Regulating emotion may help reduce the risk of HIV spreading among high-risk populations.
Psychoeducation and skill building could help mitigate the emotion-behavior link that contributes to the risk of HIV and sexually transmitted infections (STI) among black adolescents.
In the United States, nearly half of all adolescents aged 13 to 19 years are sexually active. But black youth, who account for only 14% of the population, represent 63% of new HIV cases among adolescents. Furthermore, more than 2 million adolescents experience a major depressive episode.
In a study published in the Journal of Child and Family Studies, investigators sought to determine whether unique psychological factors that hamper emotional regulation are responsible for differences in HIV/STI risk-related sexual behaviors among heterosexually active black youth with mental illness.
The investigators primarily focused on depression and emotion regulation in the study to identify how contextual factors related to HIV/STI risk influence sexual decision-making.
Black adolescent males and females aged 14 to 17 years were recruited from outpatient mental health programs in Philadelphia, PA, to complete a computer-assisted personalized interview regarding sociodemographics, sexual behaviors, and emotion regulation.
To examine the differences in the study measures by gender and relationship status, the investigators used Wilcoxon Rank Sum test and regression modeling.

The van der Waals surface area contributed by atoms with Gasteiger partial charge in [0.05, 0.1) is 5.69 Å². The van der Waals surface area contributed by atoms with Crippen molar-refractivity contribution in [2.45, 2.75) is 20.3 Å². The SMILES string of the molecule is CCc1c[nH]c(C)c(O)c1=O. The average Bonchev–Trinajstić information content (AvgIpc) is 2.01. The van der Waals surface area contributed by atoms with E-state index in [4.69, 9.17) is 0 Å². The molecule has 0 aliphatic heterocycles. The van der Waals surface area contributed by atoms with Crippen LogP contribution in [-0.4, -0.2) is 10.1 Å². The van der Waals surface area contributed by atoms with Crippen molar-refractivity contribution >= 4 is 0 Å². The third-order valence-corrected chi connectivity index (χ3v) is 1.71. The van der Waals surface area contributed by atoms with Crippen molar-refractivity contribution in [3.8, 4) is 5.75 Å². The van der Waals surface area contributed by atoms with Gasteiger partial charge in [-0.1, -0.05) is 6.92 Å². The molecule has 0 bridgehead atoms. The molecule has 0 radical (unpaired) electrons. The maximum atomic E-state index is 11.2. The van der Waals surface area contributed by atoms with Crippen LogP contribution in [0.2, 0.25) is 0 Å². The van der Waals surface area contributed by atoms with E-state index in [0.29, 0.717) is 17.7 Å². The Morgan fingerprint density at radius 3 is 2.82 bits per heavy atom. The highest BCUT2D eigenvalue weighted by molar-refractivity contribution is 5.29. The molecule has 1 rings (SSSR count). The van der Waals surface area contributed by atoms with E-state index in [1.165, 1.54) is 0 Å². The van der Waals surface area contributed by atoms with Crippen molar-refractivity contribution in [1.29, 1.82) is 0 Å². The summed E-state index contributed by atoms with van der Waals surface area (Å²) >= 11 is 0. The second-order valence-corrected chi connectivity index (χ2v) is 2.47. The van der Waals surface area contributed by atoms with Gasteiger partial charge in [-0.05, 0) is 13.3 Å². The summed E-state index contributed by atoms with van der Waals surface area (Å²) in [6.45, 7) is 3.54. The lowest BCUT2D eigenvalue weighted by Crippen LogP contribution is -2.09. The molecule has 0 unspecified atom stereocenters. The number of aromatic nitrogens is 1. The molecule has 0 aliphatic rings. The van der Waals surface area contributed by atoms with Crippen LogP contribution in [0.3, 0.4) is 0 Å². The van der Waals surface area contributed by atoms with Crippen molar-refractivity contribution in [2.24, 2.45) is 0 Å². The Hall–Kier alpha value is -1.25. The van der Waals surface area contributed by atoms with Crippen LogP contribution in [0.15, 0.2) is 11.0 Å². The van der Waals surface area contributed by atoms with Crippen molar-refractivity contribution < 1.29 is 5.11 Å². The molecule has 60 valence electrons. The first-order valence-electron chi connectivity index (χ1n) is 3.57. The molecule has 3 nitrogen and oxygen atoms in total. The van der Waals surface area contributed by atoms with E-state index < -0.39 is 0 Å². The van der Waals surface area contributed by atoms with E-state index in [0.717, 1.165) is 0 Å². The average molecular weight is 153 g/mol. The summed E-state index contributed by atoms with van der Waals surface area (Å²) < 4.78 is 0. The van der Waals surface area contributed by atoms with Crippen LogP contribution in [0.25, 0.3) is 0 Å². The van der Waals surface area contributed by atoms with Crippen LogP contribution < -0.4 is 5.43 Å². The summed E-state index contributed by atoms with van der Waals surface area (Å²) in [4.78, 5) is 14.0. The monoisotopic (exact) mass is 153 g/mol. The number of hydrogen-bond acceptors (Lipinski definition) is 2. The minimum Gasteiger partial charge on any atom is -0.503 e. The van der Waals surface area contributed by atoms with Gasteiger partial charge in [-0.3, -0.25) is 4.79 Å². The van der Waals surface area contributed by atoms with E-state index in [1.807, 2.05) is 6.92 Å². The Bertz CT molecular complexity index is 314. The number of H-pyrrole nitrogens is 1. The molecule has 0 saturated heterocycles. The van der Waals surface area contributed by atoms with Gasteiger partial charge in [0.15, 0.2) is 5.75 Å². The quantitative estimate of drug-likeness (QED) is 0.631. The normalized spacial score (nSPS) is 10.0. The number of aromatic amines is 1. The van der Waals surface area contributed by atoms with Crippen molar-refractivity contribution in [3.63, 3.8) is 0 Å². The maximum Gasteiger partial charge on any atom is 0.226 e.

Reports of sexual partner concurrency were high, with 67.3% already in a sexual relationship and 42.3% with multiple sexual partners in the same day. Males reported significantly higher risk behaviors than girls.
Sadness dysregulation predicted currently being in a relationship, older age at first oral sex experience, fewer vaginal sexual partners, and fewer unprotected oral sexual encounters. Coping difficulties predicted a greater number of vaginal and oral sexual partners, and a lower age at first vaginal sex, according to the study.
An increase in depression severity was related to older age at first vaginal sex, fewer vaginal sexual partners, and fewer unprotected oral sexual encounters in the past 3 months.
“Blacks, adolescents, and people with mental illnesses are all disproportionately affected by HIV/STIs,” said lead author Bridgette M. Brawner, PhD, APRN. “We know that the unique psychopathology of mental illness, including impulsivity and engaging in unprotected sex to alleviate depressed mood, may heighten one’s HIV/STI risk. Our study indicates we need to better understand unique HIV/STI prevention needs among black adolescents with mental illnesses and that improve coping mechanisms to help regulate emotion should be addressed in HIV/STI prevention research.”